BRIEF DESCRIPTION OF THE DRAWING

The single FIGURE of the drawing is an electrical schematic circuit diagram of a preferred embodiment of the invention.

DESCRIPTION OF PREFERRED EMBODIMENT

Referring to the drawing, the photoflash lamp array illustrated schematically is provided with a common terminal 10 and five selective terminals 11-15 adapted for engagement with the socket contacts of a source of lamp firing pulses. For example, the terminals 10 and 11-15 may comprise conductive terminals on the tab of a printed circuit board such as that described in the aforementioned U.S. Pat. Nos. 3,598,985 and 3,757,643, which may be incorporated in a camera or a flash attachment for use with the camera and adapted to generate low voltage pulses in synchronization with the actuation of a camera shutter mechanism.

The photoflash array includes a plurality of photoflash lamps 21-30, which may be of a conventional type, such as Sylvania type AG-1, each containing a filament 16 connected across a pair of lead-in wires 21a, 21b, etc., and adapted for initiating a flash of combustible material contained within the bulb. One lead-in wire, 21b-30b, of each of the flashlamps is connected to the common terminal 10.

In accordance with the invention, the array of ten lamps 21-30 are arranged in five pairs which are respectively associated with the five selective terminals 11-15. Each of the selective terminals 11-15 is directly connected in electrical circuit to the non-common lead-in wire of one of the lamps of a respective pair of lamps. That is, terminal 11 is directly connected to lead-in wire 21a of lamp 21; selective terminal 12 is directly connected to lead-in wire 23a of lamp 23; terminal 13 is directly connected to lead-in wire 25a of lamp 25; terminal 14 is directly connected to lead-in wire 27a of lamp 27; and the selective terminal 15 is directly connected to lead-in wire 29a of lamp 29.

The array circuit further includes a plurality of flash-actuated, normally open switches 31-35 which are positioned external of and adjacent to respective ones of the lamps of the array which are directly connected to the selective terminals. Further, each of these switches is coupled in electrical circuit between the non-common lead-in wires of a respective pair of lamps. More specifically, a first switch 31 is coupled between lead-in wires 21a and 22a and disposed adjacent to the first lamp 21, as indicated by the dashed line arrow 41; a second switch 32 is coupled between lead-in wires 23a and 24a and associated with or positioned near the third lamp 23 as indicated by the dashed line arrow 42; a third switch 33 is coupled between lead-in wires 25a and 26a and disposed adjacent to the fifth lamp 25 as indicated by the dashed line arrow 43; a fourth switch 34 is coupled between lead-in wires 27a and 28a and disposed adjacent to the seventh lamp 27, as indicated by the dashed line arrow 44; and a fifth switch 35 is coupled across lead-in wires 29a and 30a and positioned adjacent to the ninth lamp as indicated by the dashed line arrow 45.

The flash-actuated switches 31-35 may comprise radiation-responsive switches each having a pair of electrical contacts urged into contact with each other but held apart, for example, by a plastic material which melts or otherwise deforms when heated by the heat generated when the associated lamp flashes, so as to permit the contacts to close and electrically connect the next lamp in the array across a respective selective terminal and the common terminal. For example, U.S. Pat. No. 4,087,849 describes a multilamp photoflash unit having radiant-energy-activated quick-connect switches each comprising a path of heat shrinkable polymeric material attached to a circuit board and extending across an aperture therein to restrain a resilient movable contact in a spaced relation to a fixed circuit contact.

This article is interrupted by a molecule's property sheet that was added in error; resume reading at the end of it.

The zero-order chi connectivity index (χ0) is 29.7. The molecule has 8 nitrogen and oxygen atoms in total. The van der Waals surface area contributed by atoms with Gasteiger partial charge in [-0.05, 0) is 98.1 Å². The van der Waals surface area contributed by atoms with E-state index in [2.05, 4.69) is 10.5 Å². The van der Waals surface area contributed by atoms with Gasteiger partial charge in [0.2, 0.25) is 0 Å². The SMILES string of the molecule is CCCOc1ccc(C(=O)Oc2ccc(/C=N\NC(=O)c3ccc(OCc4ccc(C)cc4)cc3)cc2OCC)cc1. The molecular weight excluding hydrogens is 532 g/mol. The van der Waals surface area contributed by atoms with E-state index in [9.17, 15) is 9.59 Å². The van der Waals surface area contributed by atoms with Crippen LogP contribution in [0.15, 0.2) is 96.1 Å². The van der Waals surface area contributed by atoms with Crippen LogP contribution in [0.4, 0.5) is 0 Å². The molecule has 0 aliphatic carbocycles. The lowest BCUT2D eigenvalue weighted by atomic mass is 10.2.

Alternatively, the radiation-responsive material may be a chemical or composition bridged between or encapsulating a pair of spaced-apart terminals and which is normally an insulator and becomes electrically conductive when heated by an associated flashing lamp, thereby forming an electrical connection to the next lamp to be flashed in the circuit. More specifically, consider a preferred application wherein the described photoflash array circuitry comprises conductor runs disposed in a pattern on a printed circuit board. In this case, the radiant-energy-activated, normally open connect switches 31-35 are in contact with and bridge across circuit runs that are connected to them. More specifically, each switch preferably comprises a solid state mass of material interconnected to a pair of spaced-apart electrical terminals in the circuit. The material for the connect switch is selected to be of the type initially having an open circuit or high resistance, the resistance thereof becoming converted to a lower value when the material receives radiation in the form of heat and/or light from a respective adjacent lamp being flashed. One type of solid state switch which operates in this manner is described in U.S. Pat. No. 3,458,270 of Ganser et al, in which the use of silver oxide in a polyvinyl binder is taught as a normally open radiant energy switch. Upon radiant heating, the silver oxide decomposes to give a metallic silver residue which is electrically conductive.

A preferred switch composition for a photoflash array operated by low voltage firing pulses is described in a copending application Ser. No. 148,358, filed May 9, 1980, assigned to the present assignee, and comprises a dried weight 35-70% silver carbonate and/or silver oxide, 30-60% silver-coated glass beads, and 1-20% binder. Further modifications of the switch composition for facilitating control of the switch conversion time are described in a copending application Ser. No. 148,119, filed May 9, 1980, assigned to the present assignee.